During this year’s presidential campaign season, America was inundated with the opinions about “outsourcing,” the global trend that is sweeping through businesses and enraging many US workers. In the midst of this polarizing outsourcing debate sits a unique Cambodian firm, with strong Harvard connections, showing the world an alternative to traditional ways of doing business. The fascinating story of Digital Divide Data is one of confluence between outsourcing, international entrepreneurship, information technology, and social enterprise.
The firm, located on dusty pot-holed street 360 in Phnom Penh, Cambodia, seems like it ended up on the wrong side of the digital divide: stray roosters and dogs roam near open sewers wafting a pungent stench, while moto taxis, noodle carts and the occasional prostitute navigate between the mounds of trash lining the street. Just around the corner is the infamous Khmer Rouge death camp Tuol Sleng, a horrific relic of Cambodia’s genocide that resulted in the extermination of 50% of the adult population. But, in Building 36 the outside world gives way to a vision of the future. Inside these confines, 100 Digital Divide Data (DDD) employees coordinate digitization contracts from India, the United Kingdom, Iran, Laos, Mongolia and the United States. It was here in 2001 that DDD fulfilled its first contract by re-typing one hundred years of the Harvard Crimson newspaper.
To outsourcing experts and globalization critics, DDD is simply one more company looking to take advantage of cost arbitrage between the world’s haves and have nots. But for Tim Keller (OA), a DDD founder and now student at the Harvard Business School, DDD represents a new breed of international social enterprise that melds the merits of the private sector with the morality of non-profits. “DDD is a social enterprise that operates a bit like a co-op. Profits generated from data entry services are funneled into scholarships, healthcare and continued training,” Tim notes. “The problem with most non-profit organizations is that they require annual grant funding. At DDD we aim for a double bottom line – the first is to be operationally self-sustainable, which funds the second, the direct, tangible improvement of disadvantaged people’s lives and the communities they live in.” Unlike similar companies in the developing world, DDD reserves jobs for only the most disadvantaged citizens, those who wouldn’t otherwise have a chance to work. Cambodians and Laotians disabled by polio or land mines, former prostitutes and trafficked women, and impoverished residents make up most of its 175 workforce.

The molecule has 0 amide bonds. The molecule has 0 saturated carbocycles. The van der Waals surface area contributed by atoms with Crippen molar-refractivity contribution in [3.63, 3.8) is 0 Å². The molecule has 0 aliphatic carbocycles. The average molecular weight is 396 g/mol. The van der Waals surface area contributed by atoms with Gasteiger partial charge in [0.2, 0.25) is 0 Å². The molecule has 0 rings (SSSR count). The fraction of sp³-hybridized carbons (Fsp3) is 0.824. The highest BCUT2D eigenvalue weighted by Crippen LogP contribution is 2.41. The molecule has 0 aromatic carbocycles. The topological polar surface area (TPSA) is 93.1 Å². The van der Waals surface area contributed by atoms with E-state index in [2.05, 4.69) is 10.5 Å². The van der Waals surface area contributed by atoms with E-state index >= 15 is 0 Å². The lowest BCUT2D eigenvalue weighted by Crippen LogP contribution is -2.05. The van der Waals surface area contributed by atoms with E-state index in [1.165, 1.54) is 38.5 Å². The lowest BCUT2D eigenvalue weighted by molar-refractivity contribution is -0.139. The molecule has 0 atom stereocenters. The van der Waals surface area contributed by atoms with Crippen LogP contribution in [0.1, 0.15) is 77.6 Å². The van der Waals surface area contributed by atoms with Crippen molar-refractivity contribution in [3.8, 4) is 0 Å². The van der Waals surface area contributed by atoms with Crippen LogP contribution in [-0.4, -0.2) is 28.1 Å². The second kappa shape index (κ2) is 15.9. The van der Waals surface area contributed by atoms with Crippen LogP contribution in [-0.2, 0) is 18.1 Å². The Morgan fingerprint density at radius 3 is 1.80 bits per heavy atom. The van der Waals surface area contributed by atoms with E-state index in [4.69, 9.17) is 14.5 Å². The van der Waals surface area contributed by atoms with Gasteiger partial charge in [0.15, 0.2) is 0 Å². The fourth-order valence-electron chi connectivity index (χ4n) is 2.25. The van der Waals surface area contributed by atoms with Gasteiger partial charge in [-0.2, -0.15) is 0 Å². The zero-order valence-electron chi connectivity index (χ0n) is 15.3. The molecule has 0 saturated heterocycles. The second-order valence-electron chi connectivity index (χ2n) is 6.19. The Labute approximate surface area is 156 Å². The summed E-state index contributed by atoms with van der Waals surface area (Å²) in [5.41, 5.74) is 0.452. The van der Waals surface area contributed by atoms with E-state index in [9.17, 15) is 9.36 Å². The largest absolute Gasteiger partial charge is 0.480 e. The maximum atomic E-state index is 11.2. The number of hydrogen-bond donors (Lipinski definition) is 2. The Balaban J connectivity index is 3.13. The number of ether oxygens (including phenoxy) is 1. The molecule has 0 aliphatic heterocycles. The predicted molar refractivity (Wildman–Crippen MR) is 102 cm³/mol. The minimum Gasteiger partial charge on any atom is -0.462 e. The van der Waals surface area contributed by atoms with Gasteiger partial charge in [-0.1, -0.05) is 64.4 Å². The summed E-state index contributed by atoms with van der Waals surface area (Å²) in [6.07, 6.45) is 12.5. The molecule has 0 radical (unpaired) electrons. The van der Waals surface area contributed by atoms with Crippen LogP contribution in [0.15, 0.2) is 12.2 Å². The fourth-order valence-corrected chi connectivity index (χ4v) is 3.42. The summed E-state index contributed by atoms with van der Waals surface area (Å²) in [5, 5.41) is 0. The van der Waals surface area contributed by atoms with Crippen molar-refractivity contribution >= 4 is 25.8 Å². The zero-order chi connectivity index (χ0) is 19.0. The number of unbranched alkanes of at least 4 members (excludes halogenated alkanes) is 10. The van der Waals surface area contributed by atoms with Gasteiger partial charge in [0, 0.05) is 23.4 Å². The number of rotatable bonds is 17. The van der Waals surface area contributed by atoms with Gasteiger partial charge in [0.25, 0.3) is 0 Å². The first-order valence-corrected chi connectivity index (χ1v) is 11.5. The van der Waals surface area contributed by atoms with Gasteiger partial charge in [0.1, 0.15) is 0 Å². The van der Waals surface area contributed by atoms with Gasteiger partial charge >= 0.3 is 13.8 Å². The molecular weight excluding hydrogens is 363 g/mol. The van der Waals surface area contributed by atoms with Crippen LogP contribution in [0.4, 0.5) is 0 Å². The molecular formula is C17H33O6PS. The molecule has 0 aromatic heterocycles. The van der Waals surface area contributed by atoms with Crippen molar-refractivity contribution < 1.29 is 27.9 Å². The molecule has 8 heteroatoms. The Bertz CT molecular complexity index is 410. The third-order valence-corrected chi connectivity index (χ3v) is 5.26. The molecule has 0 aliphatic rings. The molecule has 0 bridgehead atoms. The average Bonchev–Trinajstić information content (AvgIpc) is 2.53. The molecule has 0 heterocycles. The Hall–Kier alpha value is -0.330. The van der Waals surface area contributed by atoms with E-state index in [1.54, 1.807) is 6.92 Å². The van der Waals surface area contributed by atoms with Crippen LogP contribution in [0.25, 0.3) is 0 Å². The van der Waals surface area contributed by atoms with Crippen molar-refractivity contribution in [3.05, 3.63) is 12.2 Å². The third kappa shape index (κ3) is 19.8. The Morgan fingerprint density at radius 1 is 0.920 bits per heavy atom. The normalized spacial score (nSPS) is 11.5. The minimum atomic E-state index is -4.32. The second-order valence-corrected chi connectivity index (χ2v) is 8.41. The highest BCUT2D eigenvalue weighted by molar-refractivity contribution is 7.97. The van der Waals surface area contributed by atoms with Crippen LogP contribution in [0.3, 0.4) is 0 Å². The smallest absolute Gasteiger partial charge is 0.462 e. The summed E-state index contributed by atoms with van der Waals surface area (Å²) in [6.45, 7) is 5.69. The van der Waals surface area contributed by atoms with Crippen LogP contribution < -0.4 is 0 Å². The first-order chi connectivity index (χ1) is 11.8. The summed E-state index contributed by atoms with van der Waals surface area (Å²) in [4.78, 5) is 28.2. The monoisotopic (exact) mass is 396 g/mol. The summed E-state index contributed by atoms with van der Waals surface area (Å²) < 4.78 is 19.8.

Despite its success, DDD has met difficulties and even controversy. “There were enough challenges to last a life time,” Keller prefaces before expounding on living in such an unstable environment. Early on, the DDD team faced challenges in bringing IT to a country of dirt roads. For the first month, typists didn’t save their documents, so every new day’s typing wiped out the previous day’s work. Workers were also too shy to ask questions or too embarrassed to point out errors in each other’s work. Accuracy rates were low. Progress was slow.